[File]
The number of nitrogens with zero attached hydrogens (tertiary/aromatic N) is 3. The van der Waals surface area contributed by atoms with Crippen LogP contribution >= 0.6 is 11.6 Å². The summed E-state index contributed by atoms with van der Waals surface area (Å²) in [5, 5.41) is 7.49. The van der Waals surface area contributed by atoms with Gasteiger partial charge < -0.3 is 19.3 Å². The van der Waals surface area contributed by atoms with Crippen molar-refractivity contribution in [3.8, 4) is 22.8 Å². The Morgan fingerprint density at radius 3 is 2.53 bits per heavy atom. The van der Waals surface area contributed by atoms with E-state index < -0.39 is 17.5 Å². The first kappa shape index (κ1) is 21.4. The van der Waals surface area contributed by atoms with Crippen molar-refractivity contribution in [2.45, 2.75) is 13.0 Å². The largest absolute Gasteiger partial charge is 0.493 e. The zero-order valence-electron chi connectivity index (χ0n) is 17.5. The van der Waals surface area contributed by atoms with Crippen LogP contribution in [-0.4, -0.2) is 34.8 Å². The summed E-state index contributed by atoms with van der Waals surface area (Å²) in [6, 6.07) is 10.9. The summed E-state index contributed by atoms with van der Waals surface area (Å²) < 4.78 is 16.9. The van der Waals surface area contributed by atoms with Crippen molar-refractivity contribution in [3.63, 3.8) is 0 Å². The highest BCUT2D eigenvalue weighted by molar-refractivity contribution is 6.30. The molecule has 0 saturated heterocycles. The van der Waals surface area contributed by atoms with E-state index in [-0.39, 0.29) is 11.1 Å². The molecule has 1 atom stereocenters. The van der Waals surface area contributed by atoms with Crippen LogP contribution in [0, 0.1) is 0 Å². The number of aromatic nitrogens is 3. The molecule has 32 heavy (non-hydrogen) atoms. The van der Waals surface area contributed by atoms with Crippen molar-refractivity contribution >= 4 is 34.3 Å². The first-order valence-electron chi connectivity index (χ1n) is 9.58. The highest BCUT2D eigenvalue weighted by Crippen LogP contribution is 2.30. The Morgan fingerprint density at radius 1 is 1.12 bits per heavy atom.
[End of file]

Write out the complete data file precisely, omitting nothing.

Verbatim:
The number of nitrogens with zero attached hydrogens (tertiary/aromatic N) is 3. The van der Waals surface area contributed by atoms with Crippen LogP contribution >= 0.6 is 11.6 Å². The summed E-state index contributed by atoms with van der Waals surface area (Å²) in [5, 5.41) is 7.49. The van der Waals surface area contributed by atoms with Gasteiger partial charge < -0.3 is 19.3 Å². The van der Waals surface area contributed by atoms with Crippen molar-refractivity contribution in [3.8, 4) is 22.8 Å². The Morgan fingerprint density at radius 3 is 2.53 bits per heavy atom. The van der Waals surface area contributed by atoms with E-state index < -0.39 is 17.5 Å². The first kappa shape index (κ1) is 21.4. The van der Waals surface area contributed by atoms with Crippen molar-refractivity contribution in [2.45, 2.75) is 13.0 Å². The largest absolute Gasteiger partial charge is 0.493 e. The zero-order valence-electron chi connectivity index (χ0n) is 17.5. The van der Waals surface area contributed by atoms with Crippen LogP contribution in [-0.4, -0.2) is 34.8 Å². The summed E-state index contributed by atoms with van der Waals surface area (Å²) in [6, 6.07) is 10.9. The summed E-state index contributed by atoms with van der Waals surface area (Å²) < 4.78 is 16.9. The van der Waals surface area contributed by atoms with Crippen molar-refractivity contribution in [3.63, 3.8) is 0 Å². The highest BCUT2D eigenvalue weighted by molar-refractivity contribution is 6.30. The molecule has 0 saturated heterocycles. The van der Waals surface area contributed by atoms with E-state index in [-0.39, 0.29) is 11.1 Å². The molecule has 1 atom stereocenters. The van der Waals surface area contributed by atoms with Crippen LogP contribution in [0, 0.1) is 0 Å². The number of aromatic nitrogens is 3. The molecule has 32 heavy (non-hydrogen) atoms. The van der Waals surface area contributed by atoms with Crippen molar-refractivity contribution >= 4 is 34.3 Å². The first-order valence-electron chi connectivity index (χ1n) is 9.58. The highest BCUT2D eigenvalue weighted by Crippen LogP contribution is 2.30. The Morgan fingerprint density at radius 1 is 1.12 bits per heavy atom.